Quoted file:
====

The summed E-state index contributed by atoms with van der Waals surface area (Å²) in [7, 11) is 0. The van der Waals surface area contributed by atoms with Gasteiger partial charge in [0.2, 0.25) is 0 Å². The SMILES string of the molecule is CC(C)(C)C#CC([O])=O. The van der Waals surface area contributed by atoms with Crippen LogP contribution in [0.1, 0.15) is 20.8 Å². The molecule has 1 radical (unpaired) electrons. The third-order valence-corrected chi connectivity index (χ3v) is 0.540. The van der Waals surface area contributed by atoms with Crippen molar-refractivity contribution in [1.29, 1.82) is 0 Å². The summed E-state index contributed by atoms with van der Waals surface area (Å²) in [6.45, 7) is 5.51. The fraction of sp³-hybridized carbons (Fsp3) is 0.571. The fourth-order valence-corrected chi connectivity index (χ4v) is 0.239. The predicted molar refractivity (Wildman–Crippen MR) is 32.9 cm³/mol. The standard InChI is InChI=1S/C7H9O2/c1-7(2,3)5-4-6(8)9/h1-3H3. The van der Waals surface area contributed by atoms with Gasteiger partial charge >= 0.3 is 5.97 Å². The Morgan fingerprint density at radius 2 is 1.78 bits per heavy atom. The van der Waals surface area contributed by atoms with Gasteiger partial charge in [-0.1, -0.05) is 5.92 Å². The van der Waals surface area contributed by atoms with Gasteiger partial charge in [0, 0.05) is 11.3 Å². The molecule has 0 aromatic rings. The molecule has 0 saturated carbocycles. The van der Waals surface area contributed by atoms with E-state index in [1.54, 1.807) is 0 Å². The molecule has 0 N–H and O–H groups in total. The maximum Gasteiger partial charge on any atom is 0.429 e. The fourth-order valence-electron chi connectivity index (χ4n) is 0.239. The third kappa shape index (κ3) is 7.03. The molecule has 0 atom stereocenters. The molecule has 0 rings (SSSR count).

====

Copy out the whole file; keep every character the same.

The summed E-state index contributed by atoms with van der Waals surface area (Å²) in [7, 11) is 0. The van der Waals surface area contributed by atoms with Gasteiger partial charge in [0.2, 0.25) is 0 Å². The SMILES string of the molecule is CC(C)(C)C#CC([O])=O. The van der Waals surface area contributed by atoms with Crippen LogP contribution in [0.1, 0.15) is 20.8 Å². The molecule has 1 radical (unpaired) electrons. The third-order valence-corrected chi connectivity index (χ3v) is 0.540. The van der Waals surface area contributed by atoms with Crippen molar-refractivity contribution in [1.29, 1.82) is 0 Å². The summed E-state index contributed by atoms with van der Waals surface area (Å²) in [6.45, 7) is 5.51. The fraction of sp³-hybridized carbons (Fsp3) is 0.571. The fourth-order valence-corrected chi connectivity index (χ4v) is 0.239. The predicted molar refractivity (Wildman–Crippen MR) is 32.9 cm³/mol. The standard InChI is InChI=1S/C7H9O2/c1-7(2,3)5-4-6(8)9/h1-3H3. The van der Waals surface area contributed by atoms with Gasteiger partial charge >= 0.3 is 5.97 Å². The Morgan fingerprint density at radius 2 is 1.78 bits per heavy atom. The van der Waals surface area contributed by atoms with Gasteiger partial charge in [-0.1, -0.05) is 5.92 Å². The van der Waals surface area contributed by atoms with Gasteiger partial charge in [0, 0.05) is 11.3 Å². The molecule has 0 aromatic rings. The molecule has 0 saturated carbocycles. The van der Waals surface area contributed by atoms with E-state index in [1.54, 1.807) is 0 Å². The molecule has 0 N–H and O–H groups in total. The maximum Gasteiger partial charge on any atom is 0.429 e. The fourth-order valence-electron chi connectivity index (χ4n) is 0.239. The third kappa shape index (κ3) is 7.03. The molecule has 0 atom stereocenters. The molecule has 0 rings (SSSR count).